Adobe hits Reader users with 23-patch 'whammy'

Fixes flaw used by attackers for past month, starts talking about sandboxing protection tech

Adobe patched 23 security vulnerabilities in its Reader PDF viewer on Tuesday, most of them critical, including one that has been exploited by hackers for at least a month or possibly much longer.

In September, Adobe promised to speed up the delivery of today's patches, which were originally meant to ship next week, because attackers were already leveraging a bug in Reader's and Acrobat's font parsing.

Tuesday's fixes updates Reader and Acrobat to versions 9.4 and 8.2.5.

"Adobe is hitting customers with a double whammy today," Andrew Storms, director of security operations at nCircle Security, said via e-mail. "Adobe products continue to be at the top of the target list for malware writers."

"They patched a zero-day flaw in Flash in late September, and today they are releasing their quarterly Acrobat update ahead of schedule because of another zero-day," Storms said.

Tuesday's Reader and Acrobat updates also included a patch released more than two weeks ago for Flash , Adobe's media player. Both Reader and Acrobat include code to run Flash embedded in PDF documents.

Of the 23 bugs Adobe patched, the most notable was the one revealed Sept. 7 by Mila Parkour, an independent security researcher who reported the attack after discovering rigged PDFs attached to e-mail messages.

The vulnerability and attacks received the label "David Leadbetter" after the renowned golf swing coach whose name was used in the subject line of many of those e-mails.

The Leadbetter exploit was called "scary," "clever" and "impressive" by various security researchers in September, in part because it bypassed important defensive measures that Microsoft has built into Windows, ASLR (address space layout randomization) and DEP (data execution prevention).

Most of the attacks using the Leadbetter exploit were "targeted" -- aimed at specific individuals or companies -- rather than used in massive campaigns.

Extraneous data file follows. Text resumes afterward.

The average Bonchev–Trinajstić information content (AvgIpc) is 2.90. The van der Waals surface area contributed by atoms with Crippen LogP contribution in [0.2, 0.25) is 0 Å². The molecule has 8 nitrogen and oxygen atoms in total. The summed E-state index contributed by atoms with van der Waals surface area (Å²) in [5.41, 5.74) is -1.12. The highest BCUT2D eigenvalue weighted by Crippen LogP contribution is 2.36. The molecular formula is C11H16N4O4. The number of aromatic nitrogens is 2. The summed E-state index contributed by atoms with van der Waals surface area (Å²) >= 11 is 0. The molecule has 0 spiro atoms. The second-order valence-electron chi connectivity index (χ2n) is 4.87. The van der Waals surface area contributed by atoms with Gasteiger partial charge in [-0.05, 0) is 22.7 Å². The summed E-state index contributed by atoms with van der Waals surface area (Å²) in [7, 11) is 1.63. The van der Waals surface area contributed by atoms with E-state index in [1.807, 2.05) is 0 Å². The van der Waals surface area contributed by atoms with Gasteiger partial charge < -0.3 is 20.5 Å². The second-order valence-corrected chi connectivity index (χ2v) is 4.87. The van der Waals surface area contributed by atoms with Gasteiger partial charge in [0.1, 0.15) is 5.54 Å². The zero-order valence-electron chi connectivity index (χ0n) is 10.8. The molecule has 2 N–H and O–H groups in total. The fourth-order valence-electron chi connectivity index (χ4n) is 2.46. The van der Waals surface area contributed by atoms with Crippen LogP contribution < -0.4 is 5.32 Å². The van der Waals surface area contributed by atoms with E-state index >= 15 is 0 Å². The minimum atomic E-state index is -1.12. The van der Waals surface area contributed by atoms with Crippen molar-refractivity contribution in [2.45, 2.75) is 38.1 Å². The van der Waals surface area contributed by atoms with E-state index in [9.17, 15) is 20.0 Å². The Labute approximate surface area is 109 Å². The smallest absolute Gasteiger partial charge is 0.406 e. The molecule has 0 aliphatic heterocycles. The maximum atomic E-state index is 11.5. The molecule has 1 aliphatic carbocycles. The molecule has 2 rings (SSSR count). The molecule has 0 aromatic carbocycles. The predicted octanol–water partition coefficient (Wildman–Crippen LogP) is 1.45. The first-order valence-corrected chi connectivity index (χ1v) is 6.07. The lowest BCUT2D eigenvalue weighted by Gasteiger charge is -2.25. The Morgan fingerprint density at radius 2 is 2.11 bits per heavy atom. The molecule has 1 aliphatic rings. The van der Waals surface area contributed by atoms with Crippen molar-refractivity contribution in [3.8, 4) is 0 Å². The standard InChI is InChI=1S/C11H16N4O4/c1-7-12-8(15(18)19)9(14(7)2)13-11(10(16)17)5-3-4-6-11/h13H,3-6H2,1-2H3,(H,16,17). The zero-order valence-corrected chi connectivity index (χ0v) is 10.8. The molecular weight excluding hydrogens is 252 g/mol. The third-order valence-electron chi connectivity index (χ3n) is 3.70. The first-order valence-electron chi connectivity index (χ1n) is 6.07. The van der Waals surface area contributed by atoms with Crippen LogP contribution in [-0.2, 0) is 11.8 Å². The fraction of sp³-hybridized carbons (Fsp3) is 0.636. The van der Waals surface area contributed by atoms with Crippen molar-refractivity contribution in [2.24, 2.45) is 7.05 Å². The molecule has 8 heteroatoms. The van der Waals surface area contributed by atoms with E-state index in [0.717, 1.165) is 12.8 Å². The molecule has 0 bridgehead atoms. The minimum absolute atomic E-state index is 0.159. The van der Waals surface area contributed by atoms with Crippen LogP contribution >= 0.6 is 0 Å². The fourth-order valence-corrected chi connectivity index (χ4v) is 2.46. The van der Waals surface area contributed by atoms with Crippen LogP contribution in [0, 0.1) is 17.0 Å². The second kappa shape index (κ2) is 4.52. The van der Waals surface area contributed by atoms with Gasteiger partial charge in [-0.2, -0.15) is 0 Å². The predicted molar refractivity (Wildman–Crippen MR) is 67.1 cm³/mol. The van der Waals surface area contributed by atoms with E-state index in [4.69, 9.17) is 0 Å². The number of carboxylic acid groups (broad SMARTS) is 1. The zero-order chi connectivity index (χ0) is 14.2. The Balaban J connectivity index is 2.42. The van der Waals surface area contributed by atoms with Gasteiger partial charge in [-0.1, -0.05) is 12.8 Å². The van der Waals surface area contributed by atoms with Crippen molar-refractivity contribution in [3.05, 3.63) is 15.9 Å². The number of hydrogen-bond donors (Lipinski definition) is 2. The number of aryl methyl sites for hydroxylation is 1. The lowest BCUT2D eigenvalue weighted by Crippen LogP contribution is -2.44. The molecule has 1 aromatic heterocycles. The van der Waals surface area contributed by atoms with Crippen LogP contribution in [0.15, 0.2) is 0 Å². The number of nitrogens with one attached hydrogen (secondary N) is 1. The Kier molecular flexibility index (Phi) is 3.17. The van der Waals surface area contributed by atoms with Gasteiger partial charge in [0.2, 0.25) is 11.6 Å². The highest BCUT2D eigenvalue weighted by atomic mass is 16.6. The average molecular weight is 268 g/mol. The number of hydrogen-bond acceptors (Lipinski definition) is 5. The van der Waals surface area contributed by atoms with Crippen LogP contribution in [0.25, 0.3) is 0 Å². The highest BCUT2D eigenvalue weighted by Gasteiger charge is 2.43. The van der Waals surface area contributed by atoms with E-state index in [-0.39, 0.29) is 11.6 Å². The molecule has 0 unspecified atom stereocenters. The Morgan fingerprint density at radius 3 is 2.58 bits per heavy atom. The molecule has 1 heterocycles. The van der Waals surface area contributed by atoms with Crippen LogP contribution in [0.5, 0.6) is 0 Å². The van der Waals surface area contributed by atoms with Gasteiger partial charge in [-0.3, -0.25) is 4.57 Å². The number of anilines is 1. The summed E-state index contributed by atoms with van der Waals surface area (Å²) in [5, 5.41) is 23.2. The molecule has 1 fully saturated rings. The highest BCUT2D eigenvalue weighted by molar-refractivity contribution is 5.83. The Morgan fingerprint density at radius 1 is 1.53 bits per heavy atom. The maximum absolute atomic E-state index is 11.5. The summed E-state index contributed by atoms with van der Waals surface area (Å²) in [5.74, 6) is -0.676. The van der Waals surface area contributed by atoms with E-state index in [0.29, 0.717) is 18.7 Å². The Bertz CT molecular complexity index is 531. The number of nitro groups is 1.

The exploit also relied on a stolen digital certificate to sign some of its files, another hint at a greater-than-average level of sophistication. Chet Wisniewski, a senior security adviser at security software vendor Sophos, compared the exploit to the Stuxnet worm, which also used pilfered certificates.

Wisniewski also noted that the Leadbetter exploit's stolen certificate had signed one component of the malware in 2009, a clue that the attack code, or at least part of it, had been circulating since then.

Of the 23 vulnerabilities patched today, 20, or 87 per cent of the total, were tagged with the phrase "could lead to code execution" by Adobe in its accompanying bulletin .

Unlike some vendors, such as Microsoft, Adobe does not assign threat ratings to bugs in its products, but "code execution" means that attackers could exploit the flaws to hijack the computer.

Microsoft assigns the "critical" label to most, though not all, of its vulnerabilities that allow code execution.

Two of the remaining 23 bugs could be used to crash Reader or Acrobat, while the final vulnerability was a Linux -only issue that could result in an attacker gaining higher levels of access to a machine.

Nine of the 23 bugs were reported to Adobe by security engineers who work for Google -- Tavis Ormandy was credited with eight of those -- while three others were handed to Adobe by HP TippingPoint's Zero Day Initiative bug bounty program.

Also today, Adobe kicked off a series of technical blog posts about the "sandboxing" technology the company intends to add to the Windows version of Reader sometime this year.